Password policy – Best practices

Setting and enforcing secure passwords on school or kura’s accounts are your first line of defence.

Why it matters

Your systems and data are only as secure as their passwords.

Cyber criminals are looking for any easy way to get access to information that they can steal, sell or destroy. The easiest way to get access to that information is through your users' passwords, via:

  • lists from data breaches
  • buying passwords, or
  • brute force attacks.

Your school network can become vulnerable because your users are reusing passwords across their personal and school logins, or because their passwords are too short, or use common words or personal information.

Our recommendations for staff and teachers

These recommendations are for teaching and administrative staff accounts. We're working on advice for student accounts and will publish it here once it's ready.

  • Enforce strong passwords.
  • Enforce strong passwords for user accounts, with minimum length of 10 characters.
  • Do not allow users to re-use a previous password.
  • Set accounts to reset their password every 90 days.
  • Administrator accounts should have a minimum length of 16 characters.
  • Consider using two-factor authentication for teaching and administrative staff accounts.

Create a strong password and a more secure account – Google(external link)

Tip: Encourage the use of password managers at your school or kura which will help keep passwords long, secure and unique.

Creating a strong password – information for teachers, staff and students

Resetting passwords

  • Only allow admins to reset passwords, rather than allowing non-admin accounts to reset their own passwords.
  • Do not allow admins to reset their own passwords – best practice is to have two or three admins who are able to reset passwords for accounts other than their own.

Set up password recovery for users – Google(external link)

Enable self-service password reset – Microsoft(external link) 

Require passwords for managed mobile devices

Require users to set a screen lock or password on managed mobile devices.

If you're a Google school or kura, we recommend using the advanced option and following your password policy. You'll need to have user groups set up first.

Require passwords for managed mobile devices – Google(external link)

App protection policy – Microsoft(external link)

Conditional access policy requiring app protection policy – Microsoft(external link)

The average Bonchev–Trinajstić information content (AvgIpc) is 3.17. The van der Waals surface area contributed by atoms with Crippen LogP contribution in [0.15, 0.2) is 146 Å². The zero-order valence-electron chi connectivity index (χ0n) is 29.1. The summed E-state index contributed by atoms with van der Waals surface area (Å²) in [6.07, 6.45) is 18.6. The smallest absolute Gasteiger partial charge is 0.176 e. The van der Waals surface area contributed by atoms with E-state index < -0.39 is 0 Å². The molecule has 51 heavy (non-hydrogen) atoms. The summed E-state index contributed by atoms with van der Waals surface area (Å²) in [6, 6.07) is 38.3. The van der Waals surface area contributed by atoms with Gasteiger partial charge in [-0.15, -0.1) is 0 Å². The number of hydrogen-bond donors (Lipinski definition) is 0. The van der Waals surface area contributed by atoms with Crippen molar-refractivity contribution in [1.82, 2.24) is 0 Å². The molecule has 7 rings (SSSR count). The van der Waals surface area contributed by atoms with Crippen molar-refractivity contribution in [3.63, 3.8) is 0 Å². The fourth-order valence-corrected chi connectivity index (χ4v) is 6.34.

What to include in your school or kura’s password policy

Everyone logging into any accounts on the school system should be using strong, unique passwords for each account. Your password policy should recommend that all teachers, students and staff:

  • use different passwords for each account they have – at home and at school
  • create a password with a minimum of 10 characters, ideally using a phrase or multiple words
  • do not use personal information in a password, like important dates or children's names
  • use a password manager, if you have one, to manage school passwords.

If your school doesn't have a cyber security policy, work with the board of trustees to complete a risk assessment and develop a policy.

Complete a cyber security risk assessment

Develop a cyber security policy for your school or kura

Implementing the password policy

Changing behaviour can take time. The most important accounts to prioritise are:

  • administrator and other high access accounts – including anyone who can add or remove software, create new users or access financial systems
  • your student management system, if possible
  • Google or Microsoft logins, as they provide access to many other things
  • email accounts – most software and apps use email to reset passwords, so protecting your email protects all your other passwords.

Account security advice for server operators

If your school or kura has its own servers, here are a few additional actions you can take to secure your accounts:

  • Use rate limiting - this sets how often someone can try to log in each minute. If a real user has forgotten their password, they can try and log in a couple of times. If you set the rate limit to a few tries per minute, an attacker can't run a program that attempts to log in automatically with a list of common passwords.
  • Don’t use account lockouts – an attacker can perform a denial of service attack by locking out lots of accounts.
  • Enable fail2ban, disable password logins (in favour of SSH keys), and turn off root login from SSH.
  • Use a modern hash function and salt to prevent rainbow table attacks.

Follow CERT NZ’s advice for protecting your NAS:

  1. Change default or weak passwords to long passphrases.
  2. Enable and use multi-factor authentication
  3. Make sure it’s up to date with any software updates.
  4. Prevent unauthorised access by not exposing it to the internet. If it does need to be internet-facing, restrict access by IP/CIDR or geolocation.

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